Cameron White was in a shell. He made 5 runs off 23 balls when he was deceived by flight, loop and the googly from Mishra, his opposite number in the Indian team. White, a fellow leg spinner, did not pick the wrong ‘un, which sneaked past between bat and outstretched pad, to clang into the leg stump. This was an absolutely beautiful piece of bowling by the young leg spinner.
Australia went to lunch on 174-7 in 66 overs with Watson on 32 and Brett Lee on 5. This was clearly India’s session and the SBS score read [India 5.25, Australia 1.75]. India was way in front at this stage and it would need something special from the Australians to get back into the game.
Indeed, Australia did put on something quite special after lunch. Shane Watson has been a bridesmaid in Australian cricket for long. In all the time that his prowess has been trumpeted, he hasn’t actually delivered much at all. It didn’t help that he kept breaking down every time the wind speed picked up!
But here, he played a terrific hand and in Brett Lee, he had a willing and able ally. The thing, however, that was most in their favour, was the positive intent. Unlike their more illustrious batting colleagues, Watson and Lee played their shots and did not allow the situation to get on top of them. So much so that, at one stage, one thought that they could pull off a Harbhajan-Zaheer type miracle for Australia! They played with terrific ease and nothing seemed to rattle them.
During the afternoon, Zaheer Khan indulged in a bit of banter with Brett Lee. Soon after, Brett Lee exchanged air-kisses with Ishant Sharma after taking an excellent Sharma bouncer on his back. It was all pretty competitive and good-natured.
Of course, our friend Malcolm Conn at “The Australian” saw it through a radically different lens and wrote this piece of prose about that passage in play:
…the pair brought up their 50 partnership, Zaheer Khan failed to gather a defensive shot from Lee at the first attempt and went to throw before having words with the Australian.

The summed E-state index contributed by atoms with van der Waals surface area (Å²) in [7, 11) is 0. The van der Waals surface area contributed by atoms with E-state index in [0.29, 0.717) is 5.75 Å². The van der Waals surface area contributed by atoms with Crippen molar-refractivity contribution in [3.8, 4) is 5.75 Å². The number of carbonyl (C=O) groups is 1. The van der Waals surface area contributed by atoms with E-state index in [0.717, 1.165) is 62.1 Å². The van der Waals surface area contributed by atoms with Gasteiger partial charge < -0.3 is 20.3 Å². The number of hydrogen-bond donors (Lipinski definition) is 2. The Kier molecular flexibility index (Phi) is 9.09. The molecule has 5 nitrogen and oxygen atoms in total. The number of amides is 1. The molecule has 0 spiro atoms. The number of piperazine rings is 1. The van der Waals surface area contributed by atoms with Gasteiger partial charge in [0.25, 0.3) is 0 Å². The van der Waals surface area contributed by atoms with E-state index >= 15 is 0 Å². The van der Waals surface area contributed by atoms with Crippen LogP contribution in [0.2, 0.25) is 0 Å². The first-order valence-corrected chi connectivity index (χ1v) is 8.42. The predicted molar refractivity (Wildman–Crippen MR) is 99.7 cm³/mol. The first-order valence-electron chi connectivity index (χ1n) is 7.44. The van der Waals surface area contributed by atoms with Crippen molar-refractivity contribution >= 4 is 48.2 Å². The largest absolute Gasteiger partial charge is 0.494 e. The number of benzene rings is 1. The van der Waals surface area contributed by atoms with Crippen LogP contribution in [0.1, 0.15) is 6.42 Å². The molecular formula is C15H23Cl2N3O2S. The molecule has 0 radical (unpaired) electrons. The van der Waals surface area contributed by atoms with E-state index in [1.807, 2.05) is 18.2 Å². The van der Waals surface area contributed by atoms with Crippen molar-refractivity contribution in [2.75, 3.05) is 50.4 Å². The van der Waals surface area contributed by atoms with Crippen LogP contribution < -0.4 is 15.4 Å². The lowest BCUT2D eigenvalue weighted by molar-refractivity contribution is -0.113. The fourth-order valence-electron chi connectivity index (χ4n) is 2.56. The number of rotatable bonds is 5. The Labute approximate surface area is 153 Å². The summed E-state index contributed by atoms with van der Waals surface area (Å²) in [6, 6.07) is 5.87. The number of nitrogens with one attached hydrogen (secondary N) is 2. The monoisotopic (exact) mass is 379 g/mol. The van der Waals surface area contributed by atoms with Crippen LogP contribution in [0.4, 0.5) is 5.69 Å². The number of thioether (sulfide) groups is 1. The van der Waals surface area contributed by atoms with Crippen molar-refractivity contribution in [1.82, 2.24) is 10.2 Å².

Lee smiled broadly and both batsmen laughed when Zaheer, who was storming about the pitch, turned his attention to Watson.
Then Singh aimed up at Watson for a concerted conversation as the mid-afternoon drinks break arrived.
Immediately after drinks Lee continued to smile broadly when the first delivery with the second new ball, from Ishant Sharma, was short and struck Lee in the back as he turned away.
By the end of the over it appeared that umpires Rudi Koertzen and Asad Rauf had heard enough. They stood mid-pitch with the batsmen and waited for Dhoni to run past.
As he did Koertzen pointed to the stand-in skipper and spoke to him before Dhoni and Watson had another chat as the keeper took his position behind the stumps.
Zaheer was at the centre of a spat while batting in the first Test, twice confronting wicket-keeper Brad Haddin and then complaining to captain Ricky Ponting after the gloveman disagreed with Zaheer about the drizzly, murky weather.
Shane Watson, one of the players that shared the “spat” stage with Zaheer Khan and Ishant Sharma hosed down any suggestions of a violent spat between the teams and said,
“There was actually a lot of extremely friendly banter I thought. Obviously it was challenging but me and Brett were having a great time out there. The quicks were having a good crack and the umpires just came together and said ‘we don’t want this getting out of hand.’ It was never going to get out of hand. It was friendly banter and there should always be that in any sport, especially Test cricket when everyone is challenging each other. It makes things pretty enjoyable. You don’t want to be out there and it’s really dull and boring and no one says anything. You want a bit going on to keep everything going.”
So much for Malcolm Conn’s wild theories about World War III about to break out!
When Shane Watson was on 44, I thought the umpire Rudi Koertzen made the worst mistake I have seen any umpire make — and I mean, even grade cricket umpires!